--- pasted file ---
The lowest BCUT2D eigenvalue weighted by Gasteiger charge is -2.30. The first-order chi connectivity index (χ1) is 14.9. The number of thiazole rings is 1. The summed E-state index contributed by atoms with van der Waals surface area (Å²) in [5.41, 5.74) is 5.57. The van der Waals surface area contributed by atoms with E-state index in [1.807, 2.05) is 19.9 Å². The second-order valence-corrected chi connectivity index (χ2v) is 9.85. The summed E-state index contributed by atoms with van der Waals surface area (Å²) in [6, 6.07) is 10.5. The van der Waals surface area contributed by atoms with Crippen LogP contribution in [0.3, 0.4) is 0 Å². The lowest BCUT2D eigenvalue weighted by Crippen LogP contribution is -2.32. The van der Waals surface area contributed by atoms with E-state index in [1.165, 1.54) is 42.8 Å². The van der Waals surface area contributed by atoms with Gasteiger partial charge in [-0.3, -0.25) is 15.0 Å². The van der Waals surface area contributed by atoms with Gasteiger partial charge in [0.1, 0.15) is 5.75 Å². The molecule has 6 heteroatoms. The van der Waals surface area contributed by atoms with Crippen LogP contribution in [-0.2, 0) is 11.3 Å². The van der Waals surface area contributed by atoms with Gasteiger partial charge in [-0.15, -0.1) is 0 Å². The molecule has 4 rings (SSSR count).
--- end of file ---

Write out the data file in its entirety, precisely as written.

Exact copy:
The lowest BCUT2D eigenvalue weighted by Gasteiger charge is -2.30. The first-order chi connectivity index (χ1) is 14.9. The number of thiazole rings is 1. The summed E-state index contributed by atoms with van der Waals surface area (Å²) in [5.41, 5.74) is 5.57. The van der Waals surface area contributed by atoms with E-state index in [1.807, 2.05) is 19.9 Å². The second-order valence-corrected chi connectivity index (χ2v) is 9.85. The summed E-state index contributed by atoms with van der Waals surface area (Å²) in [6, 6.07) is 10.5. The van der Waals surface area contributed by atoms with Crippen LogP contribution in [0.3, 0.4) is 0 Å². The lowest BCUT2D eigenvalue weighted by Crippen LogP contribution is -2.32. The van der Waals surface area contributed by atoms with E-state index in [1.165, 1.54) is 42.8 Å². The van der Waals surface area contributed by atoms with Gasteiger partial charge in [-0.3, -0.25) is 15.0 Å². The van der Waals surface area contributed by atoms with Gasteiger partial charge in [0.1, 0.15) is 5.75 Å². The molecule has 6 heteroatoms. The van der Waals surface area contributed by atoms with Crippen LogP contribution in [-0.2, 0) is 11.3 Å². The van der Waals surface area contributed by atoms with Gasteiger partial charge in [-0.15, -0.1) is 0 Å². The molecule has 4 rings (SSSR count).